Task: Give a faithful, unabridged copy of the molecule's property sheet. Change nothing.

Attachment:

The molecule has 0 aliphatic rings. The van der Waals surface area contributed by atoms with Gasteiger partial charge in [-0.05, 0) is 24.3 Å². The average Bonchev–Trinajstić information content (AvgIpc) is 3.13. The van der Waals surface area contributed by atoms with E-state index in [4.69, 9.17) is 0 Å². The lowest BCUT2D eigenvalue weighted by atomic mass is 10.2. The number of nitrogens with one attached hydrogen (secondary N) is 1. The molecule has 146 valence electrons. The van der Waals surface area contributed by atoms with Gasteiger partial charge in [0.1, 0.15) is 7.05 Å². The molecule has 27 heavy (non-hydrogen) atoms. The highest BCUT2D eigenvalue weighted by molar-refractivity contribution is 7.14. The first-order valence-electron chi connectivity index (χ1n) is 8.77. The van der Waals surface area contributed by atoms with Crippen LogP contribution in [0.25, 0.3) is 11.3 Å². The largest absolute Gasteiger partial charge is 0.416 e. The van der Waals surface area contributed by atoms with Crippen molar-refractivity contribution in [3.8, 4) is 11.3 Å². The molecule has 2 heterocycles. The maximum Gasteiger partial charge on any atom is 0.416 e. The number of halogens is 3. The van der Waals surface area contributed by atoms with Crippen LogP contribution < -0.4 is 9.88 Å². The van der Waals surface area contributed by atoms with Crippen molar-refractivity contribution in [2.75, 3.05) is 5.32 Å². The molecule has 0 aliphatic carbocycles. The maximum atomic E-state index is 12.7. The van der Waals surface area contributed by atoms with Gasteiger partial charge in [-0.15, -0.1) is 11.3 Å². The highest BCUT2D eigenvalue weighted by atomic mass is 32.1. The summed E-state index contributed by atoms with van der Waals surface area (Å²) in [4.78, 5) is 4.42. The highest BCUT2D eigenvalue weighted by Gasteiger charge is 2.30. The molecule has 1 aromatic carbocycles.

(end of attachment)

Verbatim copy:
The molecule has 0 aliphatic rings. The van der Waals surface area contributed by atoms with Gasteiger partial charge in [-0.05, 0) is 24.3 Å². The average Bonchev–Trinajstić information content (AvgIpc) is 3.13. The van der Waals surface area contributed by atoms with E-state index in [4.69, 9.17) is 0 Å². The lowest BCUT2D eigenvalue weighted by atomic mass is 10.2. The number of nitrogens with one attached hydrogen (secondary N) is 1. The molecule has 146 valence electrons. The van der Waals surface area contributed by atoms with Gasteiger partial charge in [0.1, 0.15) is 7.05 Å². The molecule has 27 heavy (non-hydrogen) atoms. The highest BCUT2D eigenvalue weighted by molar-refractivity contribution is 7.14. The first-order valence-electron chi connectivity index (χ1n) is 8.77. The van der Waals surface area contributed by atoms with Crippen LogP contribution in [0.25, 0.3) is 11.3 Å². The largest absolute Gasteiger partial charge is 0.416 e. The van der Waals surface area contributed by atoms with Crippen molar-refractivity contribution in [3.8, 4) is 11.3 Å². The molecule has 2 heterocycles. The maximum Gasteiger partial charge on any atom is 0.416 e. The number of halogens is 3. The van der Waals surface area contributed by atoms with Crippen LogP contribution < -0.4 is 9.88 Å². The van der Waals surface area contributed by atoms with Crippen molar-refractivity contribution in [2.75, 3.05) is 5.32 Å². The molecule has 0 aliphatic carbocycles. The maximum atomic E-state index is 12.7. The van der Waals surface area contributed by atoms with Gasteiger partial charge in [-0.15, -0.1) is 11.3 Å². The highest BCUT2D eigenvalue weighted by atomic mass is 32.1. The summed E-state index contributed by atoms with van der Waals surface area (Å²) in [4.78, 5) is 4.42. The highest BCUT2D eigenvalue weighted by Gasteiger charge is 2.30. The molecule has 1 aromatic carbocycles.